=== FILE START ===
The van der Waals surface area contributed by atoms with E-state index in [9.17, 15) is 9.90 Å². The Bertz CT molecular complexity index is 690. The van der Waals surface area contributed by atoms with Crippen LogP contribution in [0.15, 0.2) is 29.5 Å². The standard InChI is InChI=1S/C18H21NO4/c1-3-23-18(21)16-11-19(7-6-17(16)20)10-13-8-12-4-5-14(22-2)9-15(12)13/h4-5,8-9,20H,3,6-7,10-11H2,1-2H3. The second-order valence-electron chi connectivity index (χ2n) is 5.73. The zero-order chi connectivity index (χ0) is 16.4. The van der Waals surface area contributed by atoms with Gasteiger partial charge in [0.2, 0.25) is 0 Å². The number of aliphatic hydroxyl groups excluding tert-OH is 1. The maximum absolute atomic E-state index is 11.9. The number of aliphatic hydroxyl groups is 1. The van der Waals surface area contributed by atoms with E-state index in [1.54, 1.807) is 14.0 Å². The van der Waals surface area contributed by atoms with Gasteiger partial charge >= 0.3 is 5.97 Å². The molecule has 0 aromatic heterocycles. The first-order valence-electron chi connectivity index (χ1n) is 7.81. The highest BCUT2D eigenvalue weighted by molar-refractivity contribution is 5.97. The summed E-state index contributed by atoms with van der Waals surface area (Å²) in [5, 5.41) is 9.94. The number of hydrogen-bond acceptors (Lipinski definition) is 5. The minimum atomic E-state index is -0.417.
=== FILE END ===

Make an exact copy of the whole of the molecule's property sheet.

The van der Waals surface area contributed by atoms with E-state index in [9.17, 15) is 9.90 Å². The Bertz CT molecular complexity index is 690. The van der Waals surface area contributed by atoms with Crippen LogP contribution in [0.15, 0.2) is 29.5 Å². The standard InChI is InChI=1S/C18H21NO4/c1-3-23-18(21)16-11-19(7-6-17(16)20)10-13-8-12-4-5-14(22-2)9-15(12)13/h4-5,8-9,20H,3,6-7,10-11H2,1-2H3. The second-order valence-electron chi connectivity index (χ2n) is 5.73. The zero-order chi connectivity index (χ0) is 16.4. The van der Waals surface area contributed by atoms with Gasteiger partial charge in [0.2, 0.25) is 0 Å². The number of aliphatic hydroxyl groups excluding tert-OH is 1. The maximum absolute atomic E-state index is 11.9. The number of aliphatic hydroxyl groups is 1. The van der Waals surface area contributed by atoms with E-state index in [1.54, 1.807) is 14.0 Å². The van der Waals surface area contributed by atoms with Gasteiger partial charge >= 0.3 is 5.97 Å². The molecule has 0 aromatic heterocycles. The first-order valence-electron chi connectivity index (χ1n) is 7.81. The highest BCUT2D eigenvalue weighted by molar-refractivity contribution is 5.97. The summed E-state index contributed by atoms with van der Waals surface area (Å²) in [5, 5.41) is 9.94. The number of hydrogen-bond acceptors (Lipinski definition) is 5. The minimum atomic E-state index is -0.417.